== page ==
Книга: Standard Template Library Programmer

Concepts and Modeling

Concepts and Modeling

One very important question to ask about any template function, not just about STL algorithms, is what the set of types is that may correctly be substituted for the formal template parameters. Clearly, for example, int* or double* may be substituted for find 's formal template parameter InputIterator . Equally clearly, int or double may not: find uses the expression *first , and the dereference operator makes no sense for an object of type int or of type double . The basic answer, then, is that find implicitly defines a set of requirements on types, and that it may be instantiated with any type that satisfies those requirements. Whatever type is substituted for InputIterator must provide certain operations: it must be possible to compare two objects of that type for equality, it must be possible to increment an object of that type, it must be possible to dereference an object of that type to obtain the object that it points to, and so on.

Find isn't the only STL algorithm that has such a set of requirements; the arguments to for_each and count, and other algorithms, must satisfy the same requirements. These requirements are sufficiently important that we give them a name: we call such a set of type requirements a concept , and we call this particular concept Input Iterator. we say that a type conforms to a concept , or that it is a model of a concept , if it satisfies all of those requirements. We say that int* is a model of Input Iterator because int* provides all of the operations that are specified by the Input Iterator requirements.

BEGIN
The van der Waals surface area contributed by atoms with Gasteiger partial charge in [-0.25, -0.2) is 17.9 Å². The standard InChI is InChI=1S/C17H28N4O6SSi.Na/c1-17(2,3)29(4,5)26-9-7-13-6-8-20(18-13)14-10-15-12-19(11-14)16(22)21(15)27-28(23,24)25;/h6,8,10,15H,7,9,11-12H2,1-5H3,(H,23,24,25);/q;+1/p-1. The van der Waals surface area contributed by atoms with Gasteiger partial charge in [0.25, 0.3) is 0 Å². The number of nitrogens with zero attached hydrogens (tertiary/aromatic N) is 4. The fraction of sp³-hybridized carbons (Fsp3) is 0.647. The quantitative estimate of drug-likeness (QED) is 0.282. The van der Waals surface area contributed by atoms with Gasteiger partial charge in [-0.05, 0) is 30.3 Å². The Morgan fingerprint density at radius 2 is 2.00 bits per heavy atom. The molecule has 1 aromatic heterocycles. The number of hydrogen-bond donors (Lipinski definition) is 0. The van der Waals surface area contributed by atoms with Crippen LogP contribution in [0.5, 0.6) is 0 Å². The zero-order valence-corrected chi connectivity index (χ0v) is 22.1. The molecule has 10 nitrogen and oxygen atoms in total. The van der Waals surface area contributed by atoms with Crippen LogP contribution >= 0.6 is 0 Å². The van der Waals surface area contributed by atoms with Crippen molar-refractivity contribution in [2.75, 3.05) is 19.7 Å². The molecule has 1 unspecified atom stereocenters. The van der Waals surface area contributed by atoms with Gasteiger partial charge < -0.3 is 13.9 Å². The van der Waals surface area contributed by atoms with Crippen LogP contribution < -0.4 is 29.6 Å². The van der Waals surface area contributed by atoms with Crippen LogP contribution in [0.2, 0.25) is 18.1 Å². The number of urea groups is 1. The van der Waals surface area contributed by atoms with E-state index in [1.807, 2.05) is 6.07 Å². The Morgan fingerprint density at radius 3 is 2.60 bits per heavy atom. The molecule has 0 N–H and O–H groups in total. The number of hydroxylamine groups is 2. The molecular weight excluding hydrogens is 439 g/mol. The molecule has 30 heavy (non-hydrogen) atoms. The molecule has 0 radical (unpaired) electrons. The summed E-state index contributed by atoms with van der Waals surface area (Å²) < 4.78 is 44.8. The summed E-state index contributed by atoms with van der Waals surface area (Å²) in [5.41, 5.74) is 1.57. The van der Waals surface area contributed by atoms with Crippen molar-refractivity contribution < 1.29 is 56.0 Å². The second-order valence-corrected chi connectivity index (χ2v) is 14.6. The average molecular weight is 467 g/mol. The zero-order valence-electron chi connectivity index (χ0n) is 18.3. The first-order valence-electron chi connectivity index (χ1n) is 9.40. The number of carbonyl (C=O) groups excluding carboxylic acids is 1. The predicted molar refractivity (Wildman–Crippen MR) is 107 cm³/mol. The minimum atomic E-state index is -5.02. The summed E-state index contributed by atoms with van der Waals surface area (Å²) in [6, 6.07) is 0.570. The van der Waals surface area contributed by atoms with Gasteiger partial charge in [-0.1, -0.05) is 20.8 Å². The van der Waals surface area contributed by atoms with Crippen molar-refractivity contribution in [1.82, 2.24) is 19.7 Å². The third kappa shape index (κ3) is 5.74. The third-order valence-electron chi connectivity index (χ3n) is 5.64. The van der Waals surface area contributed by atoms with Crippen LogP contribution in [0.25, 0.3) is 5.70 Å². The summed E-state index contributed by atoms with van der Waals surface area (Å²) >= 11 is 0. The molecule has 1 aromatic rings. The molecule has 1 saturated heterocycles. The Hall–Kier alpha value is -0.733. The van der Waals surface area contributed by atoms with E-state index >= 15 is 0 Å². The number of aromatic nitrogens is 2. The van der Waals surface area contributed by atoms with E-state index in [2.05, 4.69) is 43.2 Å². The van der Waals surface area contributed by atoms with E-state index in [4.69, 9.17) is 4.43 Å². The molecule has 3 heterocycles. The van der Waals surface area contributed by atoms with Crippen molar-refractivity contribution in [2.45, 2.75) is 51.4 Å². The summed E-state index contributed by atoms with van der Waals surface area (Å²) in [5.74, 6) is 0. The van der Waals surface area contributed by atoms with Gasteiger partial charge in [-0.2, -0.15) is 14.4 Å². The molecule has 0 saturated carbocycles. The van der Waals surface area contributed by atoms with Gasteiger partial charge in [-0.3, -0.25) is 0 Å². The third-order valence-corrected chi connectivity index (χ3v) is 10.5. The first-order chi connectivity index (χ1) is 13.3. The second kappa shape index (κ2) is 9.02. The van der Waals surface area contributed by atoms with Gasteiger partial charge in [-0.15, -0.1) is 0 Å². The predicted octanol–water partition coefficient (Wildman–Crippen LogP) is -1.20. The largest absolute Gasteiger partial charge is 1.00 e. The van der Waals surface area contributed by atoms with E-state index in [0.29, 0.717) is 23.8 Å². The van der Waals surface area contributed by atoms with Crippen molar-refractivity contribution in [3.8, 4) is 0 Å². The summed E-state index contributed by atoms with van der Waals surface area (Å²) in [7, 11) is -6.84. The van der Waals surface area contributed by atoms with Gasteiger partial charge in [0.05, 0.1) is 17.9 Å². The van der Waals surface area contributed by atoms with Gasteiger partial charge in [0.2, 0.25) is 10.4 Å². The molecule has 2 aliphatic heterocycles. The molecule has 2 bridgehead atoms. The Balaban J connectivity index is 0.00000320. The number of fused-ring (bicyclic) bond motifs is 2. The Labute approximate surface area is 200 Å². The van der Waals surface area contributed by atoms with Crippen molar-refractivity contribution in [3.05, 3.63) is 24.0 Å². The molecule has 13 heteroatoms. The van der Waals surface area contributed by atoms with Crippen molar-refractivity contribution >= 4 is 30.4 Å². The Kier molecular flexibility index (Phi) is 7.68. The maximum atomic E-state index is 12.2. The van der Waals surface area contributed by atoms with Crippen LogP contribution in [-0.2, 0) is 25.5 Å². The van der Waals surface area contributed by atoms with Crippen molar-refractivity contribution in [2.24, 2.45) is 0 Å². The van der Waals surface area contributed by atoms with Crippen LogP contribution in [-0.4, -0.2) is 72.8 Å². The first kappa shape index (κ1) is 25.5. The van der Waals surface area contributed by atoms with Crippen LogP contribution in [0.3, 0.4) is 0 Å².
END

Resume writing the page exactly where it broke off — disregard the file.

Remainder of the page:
Concepts are not a part of the C++ language; there is no way to declare a concept in a program, or to declare that a particular type is a model of a concept. Nevertheless, concepts are an extremely important part of the STL. Using concepts makes it possible to write programs that cleanly separate interface from implementation: the author of find only has to consider the interface specified by the concept Input Iterator, rather than the implementation of every possible type that conforms to that concept. Similarly, if you want to use find , you need only to ensure that the arguments you pass to it are models of Input Iterator.this is the reason why find and reverse can be used with list s, vector s, C arrays, and many other types: programming in terms of concepts, rather than in terms of specific types, makes it possible to reuse software components and to combine components together.

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